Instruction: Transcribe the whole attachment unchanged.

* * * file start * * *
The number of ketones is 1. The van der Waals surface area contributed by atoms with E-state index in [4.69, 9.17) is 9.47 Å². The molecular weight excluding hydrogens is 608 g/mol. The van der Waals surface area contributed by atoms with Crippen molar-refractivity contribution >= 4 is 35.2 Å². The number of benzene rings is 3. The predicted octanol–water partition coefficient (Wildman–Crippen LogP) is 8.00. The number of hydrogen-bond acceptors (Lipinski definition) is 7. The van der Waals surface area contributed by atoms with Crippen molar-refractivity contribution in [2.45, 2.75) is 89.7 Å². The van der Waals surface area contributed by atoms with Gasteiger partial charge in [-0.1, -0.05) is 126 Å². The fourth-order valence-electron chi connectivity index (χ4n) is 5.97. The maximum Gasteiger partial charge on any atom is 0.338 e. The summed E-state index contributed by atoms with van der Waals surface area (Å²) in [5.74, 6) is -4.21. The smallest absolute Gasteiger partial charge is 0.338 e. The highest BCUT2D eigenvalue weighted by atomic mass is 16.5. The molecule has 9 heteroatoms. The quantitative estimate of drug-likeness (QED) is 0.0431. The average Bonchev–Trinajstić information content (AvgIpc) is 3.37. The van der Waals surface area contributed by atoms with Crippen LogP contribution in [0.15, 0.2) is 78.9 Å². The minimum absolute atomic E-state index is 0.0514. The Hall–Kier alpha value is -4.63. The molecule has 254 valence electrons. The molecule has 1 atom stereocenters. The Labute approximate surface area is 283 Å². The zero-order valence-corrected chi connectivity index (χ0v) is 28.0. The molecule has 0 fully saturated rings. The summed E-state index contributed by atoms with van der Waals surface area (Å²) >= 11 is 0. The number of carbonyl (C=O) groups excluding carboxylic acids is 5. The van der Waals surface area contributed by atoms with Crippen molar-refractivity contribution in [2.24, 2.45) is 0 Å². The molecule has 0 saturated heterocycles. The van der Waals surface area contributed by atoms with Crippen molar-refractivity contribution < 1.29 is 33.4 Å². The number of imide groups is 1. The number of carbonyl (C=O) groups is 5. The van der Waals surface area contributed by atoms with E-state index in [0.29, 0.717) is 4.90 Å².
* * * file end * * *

The number of ketones is 1. The van der Waals surface area contributed by atoms with E-state index in [4.69, 9.17) is 9.47 Å². The molecular weight excluding hydrogens is 608 g/mol. The van der Waals surface area contributed by atoms with Crippen molar-refractivity contribution >= 4 is 35.2 Å². The number of benzene rings is 3. The predicted octanol–water partition coefficient (Wildman–Crippen LogP) is 8.00. The number of hydrogen-bond acceptors (Lipinski definition) is 7. The van der Waals surface area contributed by atoms with Crippen molar-refractivity contribution in [2.45, 2.75) is 89.7 Å². The van der Waals surface area contributed by atoms with Gasteiger partial charge in [-0.1, -0.05) is 126 Å². The fourth-order valence-electron chi connectivity index (χ4n) is 5.97. The maximum Gasteiger partial charge on any atom is 0.338 e. The summed E-state index contributed by atoms with van der Waals surface area (Å²) in [5.74, 6) is -4.21. The smallest absolute Gasteiger partial charge is 0.338 e. The highest BCUT2D eigenvalue weighted by atomic mass is 16.5. The molecule has 9 heteroatoms. The quantitative estimate of drug-likeness (QED) is 0.0431. The average Bonchev–Trinajstić information content (AvgIpc) is 3.37. The van der Waals surface area contributed by atoms with Crippen LogP contribution in [0.15, 0.2) is 78.9 Å². The minimum absolute atomic E-state index is 0.0514. The Hall–Kier alpha value is -4.63. The molecule has 254 valence electrons. The molecule has 1 atom stereocenters. The Labute approximate surface area is 283 Å². The zero-order valence-corrected chi connectivity index (χ0v) is 28.0. The molecule has 0 fully saturated rings. The summed E-state index contributed by atoms with van der Waals surface area (Å²) >= 11 is 0. The number of carbonyl (C=O) groups excluding carboxylic acids is 5. The van der Waals surface area contributed by atoms with Crippen molar-refractivity contribution in [2.24, 2.45) is 0 Å². The molecule has 0 saturated heterocycles. The van der Waals surface area contributed by atoms with Crippen molar-refractivity contribution < 1.29 is 33.4 Å². The number of imide groups is 1. The number of carbonyl (C=O) groups is 5. The van der Waals surface area contributed by atoms with E-state index in [0.29, 0.717) is 4.90 Å².